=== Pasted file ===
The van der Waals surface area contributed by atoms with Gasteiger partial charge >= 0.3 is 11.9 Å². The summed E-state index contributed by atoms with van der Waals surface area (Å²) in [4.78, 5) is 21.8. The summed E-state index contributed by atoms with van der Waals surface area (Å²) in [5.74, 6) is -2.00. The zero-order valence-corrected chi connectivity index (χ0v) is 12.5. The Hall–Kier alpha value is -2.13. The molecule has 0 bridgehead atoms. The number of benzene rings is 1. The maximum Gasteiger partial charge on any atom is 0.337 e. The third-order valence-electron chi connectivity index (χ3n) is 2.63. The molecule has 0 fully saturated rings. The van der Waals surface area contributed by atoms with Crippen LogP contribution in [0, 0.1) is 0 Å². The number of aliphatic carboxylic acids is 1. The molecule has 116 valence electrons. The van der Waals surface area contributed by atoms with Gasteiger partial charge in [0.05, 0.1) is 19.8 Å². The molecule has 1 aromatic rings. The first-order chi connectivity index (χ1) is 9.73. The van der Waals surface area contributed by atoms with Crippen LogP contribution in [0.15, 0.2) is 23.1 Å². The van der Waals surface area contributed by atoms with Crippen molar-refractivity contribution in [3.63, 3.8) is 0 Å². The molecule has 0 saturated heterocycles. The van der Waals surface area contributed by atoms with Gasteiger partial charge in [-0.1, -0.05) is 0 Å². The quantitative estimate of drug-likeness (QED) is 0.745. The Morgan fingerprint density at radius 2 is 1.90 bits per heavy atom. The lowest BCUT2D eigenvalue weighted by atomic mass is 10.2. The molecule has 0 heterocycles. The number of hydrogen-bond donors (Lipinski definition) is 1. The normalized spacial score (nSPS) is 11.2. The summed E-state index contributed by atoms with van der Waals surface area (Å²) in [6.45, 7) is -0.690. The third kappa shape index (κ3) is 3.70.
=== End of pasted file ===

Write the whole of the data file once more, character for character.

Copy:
The van der Waals surface area contributed by atoms with Gasteiger partial charge >= 0.3 is 11.9 Å². The summed E-state index contributed by atoms with van der Waals surface area (Å²) in [4.78, 5) is 21.8. The summed E-state index contributed by atoms with van der Waals surface area (Å²) in [5.74, 6) is -2.00. The zero-order valence-corrected chi connectivity index (χ0v) is 12.5. The Hall–Kier alpha value is -2.13. The molecule has 0 bridgehead atoms. The number of benzene rings is 1. The maximum Gasteiger partial charge on any atom is 0.337 e. The third-order valence-electron chi connectivity index (χ3n) is 2.63. The molecule has 0 fully saturated rings. The van der Waals surface area contributed by atoms with Crippen LogP contribution in [0, 0.1) is 0 Å². The number of aliphatic carboxylic acids is 1. The molecule has 116 valence electrons. The van der Waals surface area contributed by atoms with Gasteiger partial charge in [0.05, 0.1) is 19.8 Å². The molecule has 1 aromatic rings. The first-order chi connectivity index (χ1) is 9.73. The van der Waals surface area contributed by atoms with Crippen LogP contribution in [0.15, 0.2) is 23.1 Å². The van der Waals surface area contributed by atoms with Crippen molar-refractivity contribution in [3.63, 3.8) is 0 Å². The molecule has 0 saturated heterocycles. The van der Waals surface area contributed by atoms with Gasteiger partial charge in [-0.1, -0.05) is 0 Å². The quantitative estimate of drug-likeness (QED) is 0.745. The Morgan fingerprint density at radius 2 is 1.90 bits per heavy atom. The lowest BCUT2D eigenvalue weighted by atomic mass is 10.2. The molecule has 0 heterocycles. The number of hydrogen-bond donors (Lipinski definition) is 1. The normalized spacial score (nSPS) is 11.2. The summed E-state index contributed by atoms with van der Waals surface area (Å²) in [6.45, 7) is -0.690. The third kappa shape index (κ3) is 3.70.